Food insecurity is not a distant problem that simply means people don’t have enough to eat, according to Annie Ryan. She said it was a more complex topic on Pitt’s campus as well.
“I define food insecurity as any type of instability in accessing healthy, adequate, and consistent nutrition, whether due to time, money, distance, or other constraints,” Ryan, Plate Chair des Plant2Plate school garden and a junior environmental science major said. “Food insecurity affects students in Pitt and across the country quite a lot.”
According to a report that the university Basic Campus Needs Committee published March 2021, 43% of Pitt students who completed a campus-wide survey experienced some form of basic needs during the ongoing pandemic, and 18% of respondents said they had low or very little food insecurity in the past 30 days be . The report says the food insecurity problem is particularly widespread during the pandemic – leaving many Pitt students ineligible for access to healthy and sustainable food.
Students face food insecurity in a number of ways, including worrying about running out of food, unable to afford balanced meals, skipping meals, or being reduced in size to save money, the report said.
There are a variety of resources available for students facing food insecurity on campus, including the Pitt Pantry, the food assistance program, Plant2Plate Garden and others.
Ryan said Plant2Plate enables students and community members to grow their own groceries in the organization’s backyard on Oakland Avenue and promote a “love of the outdoors, urban gardening and food.” The food is distributed to volunteers or donated to the Pitt Pantry.
She said food insecurity on Pitt’s campus could look like just buying a buttered Einstein Bros. Bagel bagel instead of a real meal, or rationing meals.
“Diet is so central to our well-being that food insecurity can affect every part of your life, from your mood to your academics to your social life,” said Ryan.
The Pitt Pantry is another group committed to helping students through their partnership with the Bellefield Presbyterian Church. By the foods they get from the Greater Pittsburgh Community Food Bank, Donations from local organizations and purchases in stores, Students can place orders for dinner twice a week, said Teja Pulavarthi, vice president of grocery procurement.
Anita Bargaje, president of the Pitt Pantry and senior computational biology major, said the pantry provides students with healthy food options to help tackle food insecurity.
“The Pitt Pantry aims to combat food insecurity by serving as an on-campus pantry for the distribution of food and household items,” Bargaje said. “In addition to our sales activities, the Pitt Pantry continues to promote awareness of the existence of food insecurity and what our communities can do to combat this prevalence.”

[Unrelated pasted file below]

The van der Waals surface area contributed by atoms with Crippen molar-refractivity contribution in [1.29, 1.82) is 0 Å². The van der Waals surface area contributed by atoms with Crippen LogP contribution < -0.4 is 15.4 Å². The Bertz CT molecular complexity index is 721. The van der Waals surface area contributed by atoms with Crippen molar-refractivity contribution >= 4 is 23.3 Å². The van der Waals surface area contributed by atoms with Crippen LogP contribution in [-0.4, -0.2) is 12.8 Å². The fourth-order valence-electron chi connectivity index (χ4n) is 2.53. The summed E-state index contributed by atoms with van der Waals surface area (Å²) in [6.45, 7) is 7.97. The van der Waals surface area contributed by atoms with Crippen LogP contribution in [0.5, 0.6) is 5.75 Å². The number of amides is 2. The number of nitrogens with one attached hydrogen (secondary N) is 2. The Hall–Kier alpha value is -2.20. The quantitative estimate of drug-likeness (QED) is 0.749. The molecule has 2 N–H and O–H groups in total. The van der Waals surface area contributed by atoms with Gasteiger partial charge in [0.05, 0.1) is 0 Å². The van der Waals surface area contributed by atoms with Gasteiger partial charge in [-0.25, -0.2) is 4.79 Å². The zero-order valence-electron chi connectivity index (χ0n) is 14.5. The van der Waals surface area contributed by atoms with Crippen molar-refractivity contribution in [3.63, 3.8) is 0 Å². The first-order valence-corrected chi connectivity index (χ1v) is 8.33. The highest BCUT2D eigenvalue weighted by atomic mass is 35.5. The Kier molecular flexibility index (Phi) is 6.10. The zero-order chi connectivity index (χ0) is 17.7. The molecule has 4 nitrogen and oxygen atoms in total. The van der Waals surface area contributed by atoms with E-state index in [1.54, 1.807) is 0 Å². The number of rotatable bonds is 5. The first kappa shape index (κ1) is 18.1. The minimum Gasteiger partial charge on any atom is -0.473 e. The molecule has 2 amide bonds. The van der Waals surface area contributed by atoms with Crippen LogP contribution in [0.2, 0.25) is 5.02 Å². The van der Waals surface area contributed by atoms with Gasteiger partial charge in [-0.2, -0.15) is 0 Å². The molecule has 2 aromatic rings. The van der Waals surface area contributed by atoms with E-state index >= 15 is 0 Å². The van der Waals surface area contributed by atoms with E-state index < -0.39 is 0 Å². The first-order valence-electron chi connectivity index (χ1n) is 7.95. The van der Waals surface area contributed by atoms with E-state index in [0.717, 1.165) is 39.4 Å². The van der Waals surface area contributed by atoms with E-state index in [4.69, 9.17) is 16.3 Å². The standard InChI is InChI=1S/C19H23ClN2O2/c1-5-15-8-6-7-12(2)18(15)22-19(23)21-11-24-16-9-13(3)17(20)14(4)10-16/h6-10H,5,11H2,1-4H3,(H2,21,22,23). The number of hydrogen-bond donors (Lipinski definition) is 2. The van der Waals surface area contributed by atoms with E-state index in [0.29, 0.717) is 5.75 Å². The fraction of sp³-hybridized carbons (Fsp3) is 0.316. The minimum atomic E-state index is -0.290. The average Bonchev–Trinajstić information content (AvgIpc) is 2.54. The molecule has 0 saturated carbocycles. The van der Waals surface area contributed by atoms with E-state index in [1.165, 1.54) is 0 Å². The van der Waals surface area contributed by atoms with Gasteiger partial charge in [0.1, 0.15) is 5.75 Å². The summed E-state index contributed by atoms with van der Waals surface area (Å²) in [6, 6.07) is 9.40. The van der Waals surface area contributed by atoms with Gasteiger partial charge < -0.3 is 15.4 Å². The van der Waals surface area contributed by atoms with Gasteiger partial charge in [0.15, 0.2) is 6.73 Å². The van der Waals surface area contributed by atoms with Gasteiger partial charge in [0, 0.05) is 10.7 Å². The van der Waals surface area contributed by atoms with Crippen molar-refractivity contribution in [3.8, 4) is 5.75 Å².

Ciara Stehley, Pantry Coordinator and Sustainability Program Assistant at PittServes Office, based on data from the campus basic needs survey and of the Observations of those who work in the Pitt Pantry can help students perform better in school when they are not faced with food insecurity.
“Both national and anecdotal data show that when students can meet their basic needs, including nutritional needs,” said Stehley, “they are able to perform better at school and at work, and in improved physical and mental health.” to report a higher overall quality. “of life.”
Pulavarthi, a senior biology student, said the Pitt Pantry ensures food is provided that accommodates dietary restrictions. Pulavarthi said students can use contactless pickup for their orders or sign up for physical shopping appointments in the pantry. Ryan helped set up the pantry’s online ordering system last year through a project-based course with Ward Allebach, a lecturer in geology and environmental science.
Ryan said it was important to get involved Discussing food accessibility in Oakland and on all college campuses so students don’t have to struggle with it in addition to schoolwork.
“I think we’re creating a culture that is redefining expectations of college food. It doesn’t just have to be frozen pizzas and quick, unhealthy meals, ”said Ryan. “Proper nutrition is so important and shouldn’t be a compromise to be a college student. We want to strengthen these ideas by improving the Pitt community’s access to products. “
Stehley said students who have no meal plans and are faced with food insecurity due to an emergency can use the Meal Assistance Program as a resource.
“This program has two components – eligible students receive short-term assistance in the form of 15 meal passes, and all applicants receive a tailored list of longer-term resource recommendations based on their unique situation,” said Stehley.
Rachel Vertucci, vice president of events, marketing and public relations for the Pitt Pantry board of directors and junior specialization in supply chain and global management, said students from other groups like the Food Restoration Heroes, Share excess and the Pitt Green Fund.
Students can also rely on the Manual of campus and community-based resources that provide food, shelter, employment, and health care.
Ryan said food insecurity is widespread among college students and it is important that they know their experiences are valid. She added that food insecurity has varying degrees of severity and that students should use the resources available regardless of the severity.
“I think it’s really important that students know about food insecurity, that it’s so much more common than we think, and that it doesn’t have to be extreme to deserve help,” said Ryan. “It’s often lumped together with what we accept as the ‘brute college student lifestyle,’ but it’s really important for people to know that nobody has to bend back to find food, the diet to interfere with or stress out about the next meal. “